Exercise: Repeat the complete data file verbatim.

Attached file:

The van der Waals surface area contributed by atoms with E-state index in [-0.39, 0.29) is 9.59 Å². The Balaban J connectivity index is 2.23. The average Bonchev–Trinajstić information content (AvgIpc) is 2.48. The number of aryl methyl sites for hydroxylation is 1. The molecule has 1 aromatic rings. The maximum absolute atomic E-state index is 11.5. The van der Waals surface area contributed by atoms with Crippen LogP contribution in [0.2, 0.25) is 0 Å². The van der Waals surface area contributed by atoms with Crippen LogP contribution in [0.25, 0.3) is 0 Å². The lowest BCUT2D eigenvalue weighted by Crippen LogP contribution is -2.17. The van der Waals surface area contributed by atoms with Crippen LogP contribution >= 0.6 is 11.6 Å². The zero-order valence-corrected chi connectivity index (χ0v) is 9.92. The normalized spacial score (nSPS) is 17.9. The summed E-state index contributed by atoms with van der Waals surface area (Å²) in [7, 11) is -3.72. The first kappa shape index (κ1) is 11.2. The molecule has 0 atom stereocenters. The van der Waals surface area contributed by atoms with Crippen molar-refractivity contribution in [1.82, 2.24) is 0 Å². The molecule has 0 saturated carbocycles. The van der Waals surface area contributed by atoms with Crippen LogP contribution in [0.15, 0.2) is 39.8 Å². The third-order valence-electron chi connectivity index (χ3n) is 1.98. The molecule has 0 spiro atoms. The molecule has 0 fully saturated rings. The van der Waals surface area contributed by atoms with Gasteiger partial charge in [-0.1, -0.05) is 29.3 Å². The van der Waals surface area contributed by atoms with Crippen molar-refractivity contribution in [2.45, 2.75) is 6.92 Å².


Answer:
The van der Waals surface area contributed by atoms with E-state index in [-0.39, 0.29) is 9.59 Å². The Balaban J connectivity index is 2.23. The average Bonchev–Trinajstić information content (AvgIpc) is 2.48. The number of aryl methyl sites for hydroxylation is 1. The molecule has 1 aromatic rings. The maximum absolute atomic E-state index is 11.5. The van der Waals surface area contributed by atoms with Crippen LogP contribution in [0.2, 0.25) is 0 Å². The van der Waals surface area contributed by atoms with Crippen LogP contribution in [0.25, 0.3) is 0 Å². The lowest BCUT2D eigenvalue weighted by Crippen LogP contribution is -2.17. The van der Waals surface area contributed by atoms with Crippen LogP contribution >= 0.6 is 11.6 Å². The zero-order valence-corrected chi connectivity index (χ0v) is 9.92. The normalized spacial score (nSPS) is 17.9. The summed E-state index contributed by atoms with van der Waals surface area (Å²) in [7, 11) is -3.72. The first kappa shape index (κ1) is 11.2. The molecule has 0 atom stereocenters. The van der Waals surface area contributed by atoms with Crippen molar-refractivity contribution in [1.82, 2.24) is 0 Å². The molecule has 0 saturated carbocycles. The van der Waals surface area contributed by atoms with Crippen LogP contribution in [0.15, 0.2) is 39.8 Å². The third-order valence-electron chi connectivity index (χ3n) is 1.98. The molecule has 0 spiro atoms. The molecule has 0 fully saturated rings. The van der Waals surface area contributed by atoms with Gasteiger partial charge in [-0.1, -0.05) is 29.3 Å². The van der Waals surface area contributed by atoms with Crippen molar-refractivity contribution in [2.45, 2.75) is 6.92 Å².